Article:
Zuckerberg Dismisses Facebook Monopoly Concerns

Zuckerberg apologised to the European Parliament for the

Zuckerberg apologised to the European Parliament for the"harm caused by a huge breach of users data

"Facebook is a neutral political platform", he said.

In addition to data privacy, MEPs asked about GDPR compliance, online bullying, hate speech, fake news, electioneering, regulation, Facebook's possible status as a monopoly, and more.

His comments, made while he sat at a circular table with EU Parliament leaders, dressed in a suit, tie and white shirt, echo an apology he offered last month to U.S. lawmakers.

Betraying little emotion, Zuckerberg apologised to leaders of the European Parliament in Brussels for a massive data leak, in his latest attempt to draw a line under the damaging scandal.

The tech chief had to wait until they were all delivered before responding.

Some European politicians were angered by the format of the meeting, which allowed Mr. Zuckerberg to hear all questions in advance and then choose which ones to answer. Weber asked. "Can you convince me not to?"

A spokesman for Facebook later contacted the BBC to say it had not chosen the structure. Parliament President Antonio Tajani had lobbied Facebook for weeks to send its CEO but only last week landed a confirmation.

Facebook also serves a valuable social role with tens of thousands of people having used its Safety Check feature "after the recent terrorist attacks in Berlin, Paris, London and here in Brussels", Zuckerberg said. Facebook did agree, however, to later provide further responses in written format.

Damian Collins, the chair of the British inquiry that has repeatedly asked Zuckerberg to appear before parliament, described the session as "an hour of questions, followed by a lengthy statement from Zuckerberg, with all hard questions dodged". He repeated points he previously made to United States lawmakers about Facebook's plans to hire more staff and to try to develop artificial intelligence that might identify hate speech and other banned material.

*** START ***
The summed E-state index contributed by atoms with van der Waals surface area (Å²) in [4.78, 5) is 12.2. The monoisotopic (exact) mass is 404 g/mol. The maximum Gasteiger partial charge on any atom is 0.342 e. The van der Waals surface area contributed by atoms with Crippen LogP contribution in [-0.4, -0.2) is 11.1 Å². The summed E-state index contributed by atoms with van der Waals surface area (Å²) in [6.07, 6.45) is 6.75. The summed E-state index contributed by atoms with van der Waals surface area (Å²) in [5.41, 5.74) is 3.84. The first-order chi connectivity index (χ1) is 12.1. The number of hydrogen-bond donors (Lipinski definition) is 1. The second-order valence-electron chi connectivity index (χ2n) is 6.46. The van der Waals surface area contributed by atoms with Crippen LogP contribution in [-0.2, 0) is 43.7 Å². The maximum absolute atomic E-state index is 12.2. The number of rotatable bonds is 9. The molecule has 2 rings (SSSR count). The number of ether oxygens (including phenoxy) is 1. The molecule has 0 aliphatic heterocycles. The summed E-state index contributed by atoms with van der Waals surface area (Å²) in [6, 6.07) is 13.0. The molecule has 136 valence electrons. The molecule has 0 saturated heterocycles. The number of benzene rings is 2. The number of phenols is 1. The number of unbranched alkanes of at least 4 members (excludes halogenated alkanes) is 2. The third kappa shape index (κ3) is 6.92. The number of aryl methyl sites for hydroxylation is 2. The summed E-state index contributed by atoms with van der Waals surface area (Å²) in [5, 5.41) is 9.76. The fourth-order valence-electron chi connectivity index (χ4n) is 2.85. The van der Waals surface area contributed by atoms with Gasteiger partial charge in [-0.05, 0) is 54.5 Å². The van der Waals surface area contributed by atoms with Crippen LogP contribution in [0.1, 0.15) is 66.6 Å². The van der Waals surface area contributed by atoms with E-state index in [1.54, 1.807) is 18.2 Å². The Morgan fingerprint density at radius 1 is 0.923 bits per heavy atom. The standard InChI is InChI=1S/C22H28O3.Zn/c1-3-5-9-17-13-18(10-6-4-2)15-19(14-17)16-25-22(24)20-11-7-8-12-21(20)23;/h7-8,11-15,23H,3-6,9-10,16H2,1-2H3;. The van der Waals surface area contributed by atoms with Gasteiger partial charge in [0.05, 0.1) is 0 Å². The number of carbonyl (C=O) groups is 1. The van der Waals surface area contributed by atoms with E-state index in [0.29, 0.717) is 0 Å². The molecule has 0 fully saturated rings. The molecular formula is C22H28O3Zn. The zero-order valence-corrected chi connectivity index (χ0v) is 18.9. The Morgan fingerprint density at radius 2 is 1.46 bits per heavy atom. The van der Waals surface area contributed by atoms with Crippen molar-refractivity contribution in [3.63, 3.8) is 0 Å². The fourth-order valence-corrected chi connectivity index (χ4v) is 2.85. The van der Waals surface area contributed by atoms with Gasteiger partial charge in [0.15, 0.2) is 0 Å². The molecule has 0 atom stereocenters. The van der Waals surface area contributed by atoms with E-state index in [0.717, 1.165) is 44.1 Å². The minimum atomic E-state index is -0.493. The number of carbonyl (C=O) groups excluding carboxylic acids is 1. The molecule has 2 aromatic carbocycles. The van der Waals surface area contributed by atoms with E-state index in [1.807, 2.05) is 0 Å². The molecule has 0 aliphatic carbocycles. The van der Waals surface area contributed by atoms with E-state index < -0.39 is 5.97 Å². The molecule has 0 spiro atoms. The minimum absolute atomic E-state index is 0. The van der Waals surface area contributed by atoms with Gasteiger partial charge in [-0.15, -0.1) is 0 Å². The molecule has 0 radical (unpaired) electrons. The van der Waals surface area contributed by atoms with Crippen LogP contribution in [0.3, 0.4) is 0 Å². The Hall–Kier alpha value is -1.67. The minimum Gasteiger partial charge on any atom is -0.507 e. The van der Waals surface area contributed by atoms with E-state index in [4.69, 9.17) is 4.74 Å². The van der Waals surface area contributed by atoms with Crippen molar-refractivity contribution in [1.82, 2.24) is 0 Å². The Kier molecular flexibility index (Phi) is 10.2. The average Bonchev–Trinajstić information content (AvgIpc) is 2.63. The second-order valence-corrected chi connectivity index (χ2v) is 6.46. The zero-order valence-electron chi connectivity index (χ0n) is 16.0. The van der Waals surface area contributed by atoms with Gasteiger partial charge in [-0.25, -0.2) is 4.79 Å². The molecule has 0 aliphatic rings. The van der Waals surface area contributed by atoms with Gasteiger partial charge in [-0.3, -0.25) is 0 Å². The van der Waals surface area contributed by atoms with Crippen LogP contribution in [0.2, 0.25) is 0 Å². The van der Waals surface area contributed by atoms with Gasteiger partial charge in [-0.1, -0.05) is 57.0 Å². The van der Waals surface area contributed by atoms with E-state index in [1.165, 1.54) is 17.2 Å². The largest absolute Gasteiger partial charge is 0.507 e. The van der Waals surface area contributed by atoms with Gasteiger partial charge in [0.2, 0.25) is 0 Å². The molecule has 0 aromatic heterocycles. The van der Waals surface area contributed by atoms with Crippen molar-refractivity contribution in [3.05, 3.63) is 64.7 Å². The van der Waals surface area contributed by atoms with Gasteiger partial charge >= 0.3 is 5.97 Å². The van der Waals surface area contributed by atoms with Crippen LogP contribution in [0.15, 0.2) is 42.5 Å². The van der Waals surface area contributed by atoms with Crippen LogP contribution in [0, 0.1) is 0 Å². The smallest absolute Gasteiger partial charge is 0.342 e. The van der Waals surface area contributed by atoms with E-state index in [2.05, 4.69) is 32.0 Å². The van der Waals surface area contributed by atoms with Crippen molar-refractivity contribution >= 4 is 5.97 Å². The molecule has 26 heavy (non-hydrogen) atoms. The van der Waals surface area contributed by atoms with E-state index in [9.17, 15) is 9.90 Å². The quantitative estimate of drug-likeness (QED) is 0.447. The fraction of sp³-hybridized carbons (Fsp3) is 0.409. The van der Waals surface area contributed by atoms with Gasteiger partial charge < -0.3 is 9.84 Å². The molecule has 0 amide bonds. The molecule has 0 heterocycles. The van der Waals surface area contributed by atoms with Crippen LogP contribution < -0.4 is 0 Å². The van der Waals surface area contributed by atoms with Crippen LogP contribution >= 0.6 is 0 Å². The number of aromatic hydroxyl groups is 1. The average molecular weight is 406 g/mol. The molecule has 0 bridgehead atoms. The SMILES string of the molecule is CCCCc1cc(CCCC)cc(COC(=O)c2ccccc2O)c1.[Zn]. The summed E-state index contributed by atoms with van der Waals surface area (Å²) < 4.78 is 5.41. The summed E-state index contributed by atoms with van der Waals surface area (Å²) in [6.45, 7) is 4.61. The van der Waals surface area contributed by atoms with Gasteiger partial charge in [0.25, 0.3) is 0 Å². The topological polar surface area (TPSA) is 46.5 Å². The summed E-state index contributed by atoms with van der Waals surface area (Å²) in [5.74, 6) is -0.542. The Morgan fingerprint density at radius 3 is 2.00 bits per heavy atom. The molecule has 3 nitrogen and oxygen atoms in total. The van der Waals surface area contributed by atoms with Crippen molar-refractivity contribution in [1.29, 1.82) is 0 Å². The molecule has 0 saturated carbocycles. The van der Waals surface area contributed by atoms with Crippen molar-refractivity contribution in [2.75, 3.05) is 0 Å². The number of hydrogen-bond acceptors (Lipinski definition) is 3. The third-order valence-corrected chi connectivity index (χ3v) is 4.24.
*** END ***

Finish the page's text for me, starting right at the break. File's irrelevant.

"As one of the 3 big Internet giants together with Steve Jobs and Bill Gates who have enriched our world and our societies?"

Facebook does not rank content or make any decisions on what's allowed on the "basis of a political orientation", Zuckerberg said. "Perhaps you're horrified by this creation of yours and what it's led to", he said to the 34-year-old, who looked a bit flabbergasted.

In the meantime, Facebook has already taken action and suspended 200 apps in the course of their ongoing internal audit.

The European Parliament's chosen format was a awful way to elicit answers from one of the most powerful people in the world.

"I'm the largest user of Facebook in all of the European Union institutions in terms of engagement, in terms of followers", he said.

That meant he could give broad answers.

Lawmakers even asked if Facebook should reveal its top secret algorithm so it can explain how it decides what content gets shown to what people, because of how much influence it wields over people.

His replies left them mostly frustrated. You can watch it again on Euronews' Facebook page.

As time ran out, Zuckerberg promised Facebook will respond to each of the lawmakers' questions in writing in the "next few days".

Fighting fake news: Zuckerberg broke down the issue into three areas - Spammers, fake accounts, and people sharing false information.

But that sparked a wave of criticism resulting it being livestreamed via the web.

Mr Zuckerberg had agreed to meet leaders of the European Parliament to talk about Facebook's efforts to manage data protection, fake accounts and fake news.

Tajani said MEPs want to know if "people used data for changing the position of the citizens", including during the shock 2016 referendum for Britain to leave the EU.

Several of the MEPs challenged Mr Zuckerberg over whether he was truly committed to obeying the regulation.

"Are you telling the truth, in fact, to us?" he asked the Facebook CEO about the company's pledge to adhere to Europe's privacy laws.

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